Tag Archives: defender

Sequester Creating Crisis in Federal Criminal Justice System

A crisis is brewing in the federal judiciary that experts say could jeopardize fundamental rights guaranteed by the Constitution, reports the Chattanooga TFP.
“I’ve worked in all three branches of government and the private sector,” said U.S. District Judge Harry S. “Sandy” Mattice. “I have never been involved in any organization either public or private in which the workload has so far exceeded the resources that are allotted to do that job.”
Across-the-board budget cuts of 8 percent brought on by the sequester have meant hiring freezes, unfilled positions, training and travel expenses cut for what many call an already overworked portion of federal government.
The sequester is just the latest of decades-long trends of broadening federal courts’ responsibilities yet underfunding to carry out their congressional mandate, Mattice said.
But at stake are far more than layoffs, furloughs and heavier workloads, as important as those are to the people involved. The very heart of the American judicial system could be on the line, Mattice and others said.
…”Do I have to dismiss cases if we cannot pay for defender services?” Mattice said.
Though judges, court clerks and prosecutors all feel the pinch, public defenders have it worse.
Beth Ford is the federal community defender for the eastern district. Her office represents indigent criminal defendants in federal court. The task is a constitutionally-guranteed right of citizens accused of crimes.
The looming budget, due in September, looks like a “perfect storm” for defender services, she said.
“We will have a 23 percent decrease in proposed budget funding,” Ford said.
That means this year’s already reduced annual budget of $5.8 million would decline to $4.5 million. Ford avoided furloughs and layoffs this fiscal year by foregoing 401(k) contributions to her staff. That’s not likely next year, she said.
Other defender’s offices across the nation have already begun layoffs and furloughs, she said.
U.S. Rep. Chuck Fleischmann said he’d met recently with district judges and U.S. Attorney Bill Killian about the problems they’re facing.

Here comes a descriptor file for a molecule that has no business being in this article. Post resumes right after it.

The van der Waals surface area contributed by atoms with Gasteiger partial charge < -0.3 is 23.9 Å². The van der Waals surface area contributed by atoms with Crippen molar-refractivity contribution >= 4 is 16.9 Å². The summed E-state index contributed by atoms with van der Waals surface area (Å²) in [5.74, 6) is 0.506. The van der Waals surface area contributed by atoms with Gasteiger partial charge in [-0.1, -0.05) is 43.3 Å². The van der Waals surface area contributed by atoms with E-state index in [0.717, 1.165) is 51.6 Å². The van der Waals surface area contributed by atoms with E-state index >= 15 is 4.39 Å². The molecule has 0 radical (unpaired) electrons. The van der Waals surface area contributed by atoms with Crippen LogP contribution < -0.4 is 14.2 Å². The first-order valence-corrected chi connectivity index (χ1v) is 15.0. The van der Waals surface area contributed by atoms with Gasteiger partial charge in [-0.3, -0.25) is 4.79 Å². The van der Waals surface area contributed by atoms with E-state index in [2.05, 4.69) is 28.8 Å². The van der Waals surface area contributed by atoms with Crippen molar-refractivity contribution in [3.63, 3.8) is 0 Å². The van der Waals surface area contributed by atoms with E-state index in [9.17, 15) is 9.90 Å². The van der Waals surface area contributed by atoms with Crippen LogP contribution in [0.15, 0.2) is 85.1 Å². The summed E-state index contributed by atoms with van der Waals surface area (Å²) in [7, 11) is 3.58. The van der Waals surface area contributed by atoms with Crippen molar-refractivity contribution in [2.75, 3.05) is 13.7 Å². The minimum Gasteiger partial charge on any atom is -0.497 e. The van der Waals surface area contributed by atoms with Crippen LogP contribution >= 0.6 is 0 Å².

“They are making do with less and I commend them,” Fleischmann.
…Killian is down three assistant U.S. attorneys in his criminal division. The 33 remaining attorneys resolved more than 900 cases in the district spanning from the Virgina-Tennessee border to Chattanooga.
The office handles more than 1,800 ongoing cases a year among its three branches in Greeneville, Knoxville and Chattanooga.
… The district comes in at the top of per capita caseloads and prosecutions when compared to others across the United States, he added.
His criminal division attorneys average 387 hours a year of unpaid overtime each. And the eight civil division attorneys average 295 such hours.

Knox PD Fires Brother-in-Law After AG Opinion

Two decades and two opinions later, Knox County Public Defender Mark Stephens is firing his brother-in-law, reports the News Sentinel.
“I’ve already notified (investigator) Mike (Stone) that, unfortunately, he’s got to go,” Stephens said Tuesday. “To be called in one day and told you can’t work here anymore after 20 years — in this job market?”
Stephens said he was forced to fire Stone, an investigator assigned to the Public Defender’s Office’s DUI division, after the state Attorney General’s Office opined in a June 7 decision that Stephens’ employment of his brother-in-law violated Tennessee’s Nepotism Act, which was passed in 1980 and bars family members from working in the same agency if one of them has a “direct of line supervision” over the other.
Stephens hired Stone two decades ago after garnering an opinion from Andy Hardin, who was then the executive director of the Tennessee Public Defender’s Conference, that it was OK so long as Stephens had no direct supervisory control over Stone.
Stephens said he wanted to hire Stone primarily because he, unlike Stephens and his staff of white attorneys, was black and generally more accepted in the inner city from which many of Stephens’ clients hailed.